The U.S. House finished debate on its Interior and Environment funding bill for the next fiscal year on Thursday.  The bill contains funding for the Great Lakes Restoration Initiative, water infrastructure and other restoration programs at the following levels:

  • Great Lakes Restoration Initiative: $300 million (same as FY18; $270 million higher than President’s request)
  • Clean Water State Revolving Fund: $1.543 billion ($150 million more than President’s request)
  • Drinking Water State Revolving Fund: $1.013 billion ($150 million more than President’s request)
  • Great Lakes and Mississippi River Interbasin Study: $200,000 (same as President’s request)
  • Electric Barrier: $18.920 million (same as President’s request)

 

The House bill rejects much of the President’s budget request, opting instead to maintain funding for important Great Lakes programs. The Trump Administration complained to the U.S. House of Representatives that the chamber’s Interior-EPA funding bill supports investments in Great Lakes restoration efforts—and those of other water habitat programs in areas such as the Chesapeake Bay—and rejects cuts proposed by the White House.

 

Todd Ambs, director of the Healing Our Waters-Great Lakes Coalition, said:

 

“What Great Lake is completely contained within one state? As any school child from the upper Midwest knows, the answer of course is none. I continue to be perplexed by this Administration’s continued insistence that funding for critical work to protect and restore the most significant freshwater resource on the planet should only be handled by ‘state and local entities,’ especially when the lakes are binational and cross many state and Tribal jurisdictional lines. States and local entities are and must remain integral partners in this work but they will never have the resources, nor the legal authority, to address the myriad regional, federal and international issues that impact the Great Lakes.

Fortunately, there continues to be broad support in Congress from Republicans and Democrats who understand that Great Lakes restoration programs are producing results for the environment and economy—and that these programs are essential for the more than 30 million people who depend on the lakes for their drinking water, jobs, and way of life. We will continue to work with bipartisan leaders in Congress to support the funding and policy solutions needed to address the serious threats to the Great Lakes and communities across the region, so that we can keep federal restoration efforts on track. Cutting funding now will only make projects harder and more expensive.”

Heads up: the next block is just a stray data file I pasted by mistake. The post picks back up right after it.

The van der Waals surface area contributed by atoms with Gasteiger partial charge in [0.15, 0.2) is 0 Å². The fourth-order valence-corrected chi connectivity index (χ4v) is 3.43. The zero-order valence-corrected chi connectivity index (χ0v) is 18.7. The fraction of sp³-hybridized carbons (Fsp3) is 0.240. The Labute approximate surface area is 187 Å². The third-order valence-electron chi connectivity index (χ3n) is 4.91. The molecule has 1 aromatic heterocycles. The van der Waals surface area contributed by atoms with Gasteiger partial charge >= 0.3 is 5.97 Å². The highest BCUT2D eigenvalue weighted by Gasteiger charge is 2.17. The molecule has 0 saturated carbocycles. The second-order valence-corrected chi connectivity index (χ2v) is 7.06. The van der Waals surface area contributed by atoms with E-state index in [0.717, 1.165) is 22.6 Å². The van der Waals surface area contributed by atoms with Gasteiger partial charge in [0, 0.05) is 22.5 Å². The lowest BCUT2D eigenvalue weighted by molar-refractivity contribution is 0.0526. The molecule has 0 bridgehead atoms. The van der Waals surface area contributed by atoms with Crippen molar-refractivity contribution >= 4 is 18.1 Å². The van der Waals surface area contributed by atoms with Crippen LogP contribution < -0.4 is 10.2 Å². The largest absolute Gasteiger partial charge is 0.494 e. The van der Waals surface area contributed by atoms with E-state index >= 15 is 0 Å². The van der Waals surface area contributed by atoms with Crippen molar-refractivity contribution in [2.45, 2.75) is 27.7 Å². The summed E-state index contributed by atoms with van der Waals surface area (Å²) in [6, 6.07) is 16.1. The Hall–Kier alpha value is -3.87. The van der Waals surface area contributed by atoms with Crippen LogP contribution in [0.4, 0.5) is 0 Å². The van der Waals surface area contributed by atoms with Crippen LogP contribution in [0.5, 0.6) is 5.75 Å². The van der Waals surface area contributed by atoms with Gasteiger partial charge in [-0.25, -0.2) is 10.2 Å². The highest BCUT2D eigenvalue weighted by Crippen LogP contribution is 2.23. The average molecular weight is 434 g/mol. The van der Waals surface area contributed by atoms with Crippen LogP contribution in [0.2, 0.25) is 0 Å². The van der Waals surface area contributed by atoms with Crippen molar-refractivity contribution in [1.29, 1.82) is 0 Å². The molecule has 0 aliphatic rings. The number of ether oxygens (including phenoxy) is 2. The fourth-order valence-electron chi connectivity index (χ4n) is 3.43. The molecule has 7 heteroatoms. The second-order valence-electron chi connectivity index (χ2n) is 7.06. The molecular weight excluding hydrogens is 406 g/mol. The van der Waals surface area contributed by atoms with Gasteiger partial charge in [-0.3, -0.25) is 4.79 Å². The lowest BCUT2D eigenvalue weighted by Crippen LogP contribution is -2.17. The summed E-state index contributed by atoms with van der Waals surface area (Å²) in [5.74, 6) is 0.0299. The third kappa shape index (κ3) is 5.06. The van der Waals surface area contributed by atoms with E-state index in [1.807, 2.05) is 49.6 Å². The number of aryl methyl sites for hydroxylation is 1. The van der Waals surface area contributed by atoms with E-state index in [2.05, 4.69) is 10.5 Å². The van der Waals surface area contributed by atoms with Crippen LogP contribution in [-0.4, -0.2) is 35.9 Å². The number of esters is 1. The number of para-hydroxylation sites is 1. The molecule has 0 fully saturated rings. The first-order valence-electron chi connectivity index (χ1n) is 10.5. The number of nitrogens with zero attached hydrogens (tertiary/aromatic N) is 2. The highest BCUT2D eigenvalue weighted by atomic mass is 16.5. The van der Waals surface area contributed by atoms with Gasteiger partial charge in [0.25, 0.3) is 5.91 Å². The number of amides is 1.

The House bill provides about 25 percent more funding to the Environmental Protection Agency and Interior Department than the Trump Administration did in its budget blueprint from March. Since 2010, Congress has appropriated nearly $3 billion that has funded more than 4,000 projects which have cleaned up toxic hot spots, restored crucial habitat, helped to prevent the spread of invasive species and reduced excess nutrients that cause harmful algal blooms and degrade overall water quality. Great Lakes restoration funding is producing results, but more work remains.

 

During floor debate, the House accepted by voice vote a number of amendments offered by Great Lakes members, including:

 

  • An amendment offered by Reps. Dan Kildee (D-Mich.) and Tim Walberg (R-Mich.) to increase funding for Grass Carp prevention by $1 million (agreed to by voice vote)
  • An amendment offered by Rep. Gwen Moore (D-Wis.) to prevent the Environmental Protection Agency from eliminating the Great Lakes Advisory Board (agreed to by voice vote)
  • An amendment offered by Reps. Debbie Dingell (D-Mich.) and John Moolenaar (R-Mich.) to increase funding for the U.S. Geological Survey’s Great Lakes Science Center (agreed to by voice vote)

 

The House adopted and rejected a number of other amendments including one offered by Rep. Don Beyer (D-Va) to stop a bad rider that would repeal the Clean Water Rule.  The amendment failed by voice vote.